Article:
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Daughters of HecateWomen and Magic in the Ancient World$
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Kimberly B. Stratton and Dayna S. Kalleres

Print publication date: 2014

Print ISBN-13: 9780195342703

Published to Oxford Scholarship Online: October 2014

DOI: 10.1093/acprof:oso/9780195342703.001.0001

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Sorceresses and Sorcerers in Early Christian Tours of Hell

Sorceresses and Sorcerers in Early Christian Tours of Hell

(p.298) 10 Sorceresses and Sorcerers in Early Christian Tours of Hell
Daughters of Hecate

Kirsti Barrett Copeland

Oxford University Press

This chapter’s investigation of late ancient tours of hell reveals that authors of these early Christian texts did not regard magic as a specifically female sin, or at least they did not frame it that way as a method of social control. Rather, sorcery is either described with explicitly inclusive language—men and women (andres kai gunaikes), sorcerers and sorceresses (pharmakoi kai pharmakides)—or with “gender-inclusive” masculine terms (veneficii or pharmakoi). By the medieval period, tours of hell, such as Dante’s Inferno or the thirteenth-century Vision of Thurkill, deliberately diverge from their late antique antecedents by limiting the crime of sorcery exclusively to female sinners. This deliberate emendation to the otherwise largely static textual tradition indicates changing ideas of magic among Christians and the growing influence of gendered witch stereotypes such as those explored in this volume.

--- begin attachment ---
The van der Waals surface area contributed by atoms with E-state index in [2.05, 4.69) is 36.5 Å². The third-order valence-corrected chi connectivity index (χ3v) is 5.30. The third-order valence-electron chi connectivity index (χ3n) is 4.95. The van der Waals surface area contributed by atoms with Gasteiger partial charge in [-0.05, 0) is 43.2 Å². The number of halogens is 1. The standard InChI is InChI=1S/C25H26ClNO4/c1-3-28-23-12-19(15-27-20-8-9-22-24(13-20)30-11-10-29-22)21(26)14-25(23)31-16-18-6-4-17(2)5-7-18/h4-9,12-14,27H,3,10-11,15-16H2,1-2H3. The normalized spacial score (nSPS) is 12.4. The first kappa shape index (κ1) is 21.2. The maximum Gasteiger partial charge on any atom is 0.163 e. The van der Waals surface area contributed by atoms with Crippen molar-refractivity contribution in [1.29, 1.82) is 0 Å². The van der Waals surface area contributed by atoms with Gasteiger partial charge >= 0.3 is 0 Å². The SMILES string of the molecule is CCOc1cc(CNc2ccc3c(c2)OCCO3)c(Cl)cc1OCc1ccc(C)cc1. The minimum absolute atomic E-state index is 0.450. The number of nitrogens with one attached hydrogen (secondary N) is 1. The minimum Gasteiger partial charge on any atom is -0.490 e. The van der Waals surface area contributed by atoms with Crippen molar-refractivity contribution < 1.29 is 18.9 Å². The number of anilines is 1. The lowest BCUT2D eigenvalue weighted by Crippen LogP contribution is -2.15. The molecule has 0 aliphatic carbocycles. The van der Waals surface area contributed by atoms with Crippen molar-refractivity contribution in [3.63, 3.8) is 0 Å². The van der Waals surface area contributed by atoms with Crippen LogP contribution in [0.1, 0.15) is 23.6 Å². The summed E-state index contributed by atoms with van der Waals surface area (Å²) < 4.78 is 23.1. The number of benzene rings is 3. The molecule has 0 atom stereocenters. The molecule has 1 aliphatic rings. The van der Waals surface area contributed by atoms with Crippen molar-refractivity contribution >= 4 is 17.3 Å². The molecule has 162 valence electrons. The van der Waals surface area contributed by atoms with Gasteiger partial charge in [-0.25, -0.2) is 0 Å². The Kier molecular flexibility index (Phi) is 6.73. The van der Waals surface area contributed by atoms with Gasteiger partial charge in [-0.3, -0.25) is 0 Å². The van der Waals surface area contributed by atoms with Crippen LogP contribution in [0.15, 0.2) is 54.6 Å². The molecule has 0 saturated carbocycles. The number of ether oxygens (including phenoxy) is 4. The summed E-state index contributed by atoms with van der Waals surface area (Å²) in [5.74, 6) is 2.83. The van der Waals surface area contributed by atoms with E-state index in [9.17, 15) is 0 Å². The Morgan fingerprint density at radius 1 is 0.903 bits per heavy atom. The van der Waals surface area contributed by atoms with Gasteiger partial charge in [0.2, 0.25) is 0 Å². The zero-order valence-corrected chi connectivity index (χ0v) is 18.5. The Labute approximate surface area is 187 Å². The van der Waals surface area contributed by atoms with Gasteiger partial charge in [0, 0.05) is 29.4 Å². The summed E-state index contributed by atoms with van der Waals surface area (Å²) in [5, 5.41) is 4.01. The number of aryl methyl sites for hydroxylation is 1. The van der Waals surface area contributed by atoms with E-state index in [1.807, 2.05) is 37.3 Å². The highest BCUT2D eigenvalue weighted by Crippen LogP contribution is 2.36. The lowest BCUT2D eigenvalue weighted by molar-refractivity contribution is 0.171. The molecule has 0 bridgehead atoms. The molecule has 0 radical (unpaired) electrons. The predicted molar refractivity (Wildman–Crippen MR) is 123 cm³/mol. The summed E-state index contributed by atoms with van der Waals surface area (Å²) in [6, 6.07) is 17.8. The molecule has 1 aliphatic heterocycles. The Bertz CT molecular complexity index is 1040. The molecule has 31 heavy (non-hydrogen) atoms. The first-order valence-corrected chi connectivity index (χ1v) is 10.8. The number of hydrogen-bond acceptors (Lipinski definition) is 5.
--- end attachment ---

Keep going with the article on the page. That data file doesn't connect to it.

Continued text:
Keywords:   hell, Dante, sorcery, sin, magic

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